BUFFALO, N.Y. -- The U.S. Supreme Court has taken the
"remarkable" step and upheld the single most controversial
provision of the Arizona immigration law, giving law enforcement
officials the right to verify immigration status of anyone
reasonably suspected to be an unauthorized immigrant, according to
Rick T. Su, an expert on immigration law and associate professor at
the University at Buffalo Law School.
But while many will likely fear that this ruling will lead to
stricter immigration laws, Su says the reality will be
"If history is any guide, it is likely that few states will
actually carry through with these enforcement mandates," says Su,
who has published several articles on the controversial Arizona
immigration law and been interviewed on the case numerous times in
recent months. "Contrary to common belief, state effort to regulate
immigration is hardly unprecedented. Indeed, the last two
comprehensive federal immigration reforms in 1986 and 1996 were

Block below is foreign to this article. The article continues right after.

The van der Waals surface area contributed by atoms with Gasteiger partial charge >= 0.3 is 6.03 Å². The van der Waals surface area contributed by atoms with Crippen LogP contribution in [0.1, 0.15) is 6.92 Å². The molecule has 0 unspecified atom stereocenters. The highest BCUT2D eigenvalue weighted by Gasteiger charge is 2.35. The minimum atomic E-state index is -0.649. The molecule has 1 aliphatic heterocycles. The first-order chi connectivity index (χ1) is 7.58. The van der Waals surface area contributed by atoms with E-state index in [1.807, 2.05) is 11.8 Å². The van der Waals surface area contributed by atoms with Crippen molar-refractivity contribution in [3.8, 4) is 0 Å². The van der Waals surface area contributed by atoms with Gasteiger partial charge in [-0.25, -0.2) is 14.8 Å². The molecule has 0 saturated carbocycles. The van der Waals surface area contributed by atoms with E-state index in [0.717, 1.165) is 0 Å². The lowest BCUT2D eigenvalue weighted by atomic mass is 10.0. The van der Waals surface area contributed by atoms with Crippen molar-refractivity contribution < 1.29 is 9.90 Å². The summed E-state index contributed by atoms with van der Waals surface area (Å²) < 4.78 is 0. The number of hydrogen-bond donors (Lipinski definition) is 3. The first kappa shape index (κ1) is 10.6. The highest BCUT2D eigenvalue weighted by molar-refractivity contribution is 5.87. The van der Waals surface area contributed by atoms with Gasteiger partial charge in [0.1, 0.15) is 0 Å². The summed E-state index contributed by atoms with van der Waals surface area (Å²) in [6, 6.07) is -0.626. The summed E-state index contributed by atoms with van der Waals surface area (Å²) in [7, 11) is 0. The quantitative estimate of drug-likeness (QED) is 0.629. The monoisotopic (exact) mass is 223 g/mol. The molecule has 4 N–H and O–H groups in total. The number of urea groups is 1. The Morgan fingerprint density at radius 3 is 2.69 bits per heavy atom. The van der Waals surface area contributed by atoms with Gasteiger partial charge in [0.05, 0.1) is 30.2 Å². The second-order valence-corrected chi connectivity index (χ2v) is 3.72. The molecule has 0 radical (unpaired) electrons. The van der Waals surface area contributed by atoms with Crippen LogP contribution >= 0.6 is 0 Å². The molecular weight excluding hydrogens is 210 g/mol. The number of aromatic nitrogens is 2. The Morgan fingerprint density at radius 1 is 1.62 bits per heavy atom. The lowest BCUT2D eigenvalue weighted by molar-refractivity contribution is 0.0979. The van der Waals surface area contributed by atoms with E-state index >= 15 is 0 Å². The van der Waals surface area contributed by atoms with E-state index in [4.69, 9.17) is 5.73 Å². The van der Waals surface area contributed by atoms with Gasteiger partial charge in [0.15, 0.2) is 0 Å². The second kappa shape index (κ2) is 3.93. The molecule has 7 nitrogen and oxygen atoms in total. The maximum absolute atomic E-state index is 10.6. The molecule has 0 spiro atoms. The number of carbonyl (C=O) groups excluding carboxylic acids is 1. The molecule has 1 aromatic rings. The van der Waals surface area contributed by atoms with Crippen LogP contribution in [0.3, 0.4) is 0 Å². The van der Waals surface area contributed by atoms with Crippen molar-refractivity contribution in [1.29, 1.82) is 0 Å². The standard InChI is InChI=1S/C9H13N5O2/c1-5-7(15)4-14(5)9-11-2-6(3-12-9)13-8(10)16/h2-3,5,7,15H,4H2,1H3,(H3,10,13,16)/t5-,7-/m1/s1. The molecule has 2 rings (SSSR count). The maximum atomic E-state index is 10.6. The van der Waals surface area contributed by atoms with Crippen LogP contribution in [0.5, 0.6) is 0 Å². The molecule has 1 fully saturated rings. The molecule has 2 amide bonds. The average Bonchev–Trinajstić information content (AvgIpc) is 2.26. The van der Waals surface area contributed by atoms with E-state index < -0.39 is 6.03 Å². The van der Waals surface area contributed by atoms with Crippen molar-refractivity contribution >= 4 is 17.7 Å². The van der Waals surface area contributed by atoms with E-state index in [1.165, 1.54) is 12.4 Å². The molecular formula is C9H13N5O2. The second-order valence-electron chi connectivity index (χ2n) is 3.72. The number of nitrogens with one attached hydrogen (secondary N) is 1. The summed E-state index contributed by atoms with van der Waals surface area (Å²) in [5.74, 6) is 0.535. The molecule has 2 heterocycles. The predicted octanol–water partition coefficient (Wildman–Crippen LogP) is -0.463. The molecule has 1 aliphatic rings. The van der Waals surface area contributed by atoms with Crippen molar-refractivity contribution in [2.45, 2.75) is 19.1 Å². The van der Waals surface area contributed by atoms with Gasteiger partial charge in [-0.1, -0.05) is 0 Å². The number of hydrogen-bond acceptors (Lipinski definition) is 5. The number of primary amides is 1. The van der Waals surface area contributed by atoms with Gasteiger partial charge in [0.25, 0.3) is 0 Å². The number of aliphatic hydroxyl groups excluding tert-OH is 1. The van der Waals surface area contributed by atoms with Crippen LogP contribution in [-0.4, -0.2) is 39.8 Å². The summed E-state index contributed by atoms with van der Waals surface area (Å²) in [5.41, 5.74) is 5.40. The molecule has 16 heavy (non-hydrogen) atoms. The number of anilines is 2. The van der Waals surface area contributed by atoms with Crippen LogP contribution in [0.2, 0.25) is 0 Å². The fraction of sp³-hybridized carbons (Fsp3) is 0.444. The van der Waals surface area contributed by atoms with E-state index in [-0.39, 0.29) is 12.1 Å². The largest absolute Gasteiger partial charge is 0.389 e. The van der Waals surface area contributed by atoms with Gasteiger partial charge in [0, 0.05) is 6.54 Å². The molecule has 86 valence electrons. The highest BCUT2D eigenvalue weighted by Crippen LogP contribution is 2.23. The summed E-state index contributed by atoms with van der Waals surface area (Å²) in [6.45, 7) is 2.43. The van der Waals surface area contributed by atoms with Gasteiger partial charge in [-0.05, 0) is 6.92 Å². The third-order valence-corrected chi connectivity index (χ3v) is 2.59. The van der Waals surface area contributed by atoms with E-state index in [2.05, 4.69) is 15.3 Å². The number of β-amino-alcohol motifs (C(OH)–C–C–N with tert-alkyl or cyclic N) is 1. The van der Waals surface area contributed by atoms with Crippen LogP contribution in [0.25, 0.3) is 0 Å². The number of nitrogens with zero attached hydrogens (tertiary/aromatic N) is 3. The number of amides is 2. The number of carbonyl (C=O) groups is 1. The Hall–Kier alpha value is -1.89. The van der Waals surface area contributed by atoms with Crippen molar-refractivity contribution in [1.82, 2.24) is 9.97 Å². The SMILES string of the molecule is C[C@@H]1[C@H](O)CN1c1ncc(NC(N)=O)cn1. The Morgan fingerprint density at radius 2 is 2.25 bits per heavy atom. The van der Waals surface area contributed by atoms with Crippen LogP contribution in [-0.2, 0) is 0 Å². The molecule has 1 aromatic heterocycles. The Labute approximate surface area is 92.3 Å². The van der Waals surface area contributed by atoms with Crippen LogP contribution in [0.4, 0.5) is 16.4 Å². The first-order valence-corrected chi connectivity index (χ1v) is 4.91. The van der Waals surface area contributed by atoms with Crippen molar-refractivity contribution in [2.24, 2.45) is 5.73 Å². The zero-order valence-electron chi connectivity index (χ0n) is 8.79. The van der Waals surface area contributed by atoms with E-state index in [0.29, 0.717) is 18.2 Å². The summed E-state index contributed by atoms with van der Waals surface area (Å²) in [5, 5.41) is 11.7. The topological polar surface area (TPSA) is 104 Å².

both preceded by an avalanche of state regulation on
"What that history shows us is, however, that while states have
been quite effective in using their regulatory powers to shape the
national debate on immigration and prod for federal reforms, when
they are actually in a position to carry through in earnest on the
immigration laws that they enact, there is almost never any
interest in doing so."
Instead of leading to tighter restrictions on immigration in
other states, according to Su, Monday's Supreme Court ruling will
reignite the national debate on immigration. The real meaningful
changes to immigration, if any, will follow from the Arizona State
Law, but will probably be determined more by subsequent Supreme
Court rulings than the direction or intention of the Arizona
"State immigration laws often leave their most lasting legacy on
the federal immigration reforms that follow," Su says. "But aside
from the political impact of state laws like Arizona's S.B. 1070,
and the recent Supreme Court decision on its constitutionality, it
is very unlikely that states will actually put the necessary effort
and resources into enforcing the laws that they fight so hard in
court to preserve.
"The next round of this immigration controversy will be in the
halls of Congress and the national stage."
Su is available for media interviews at 716-834-0865.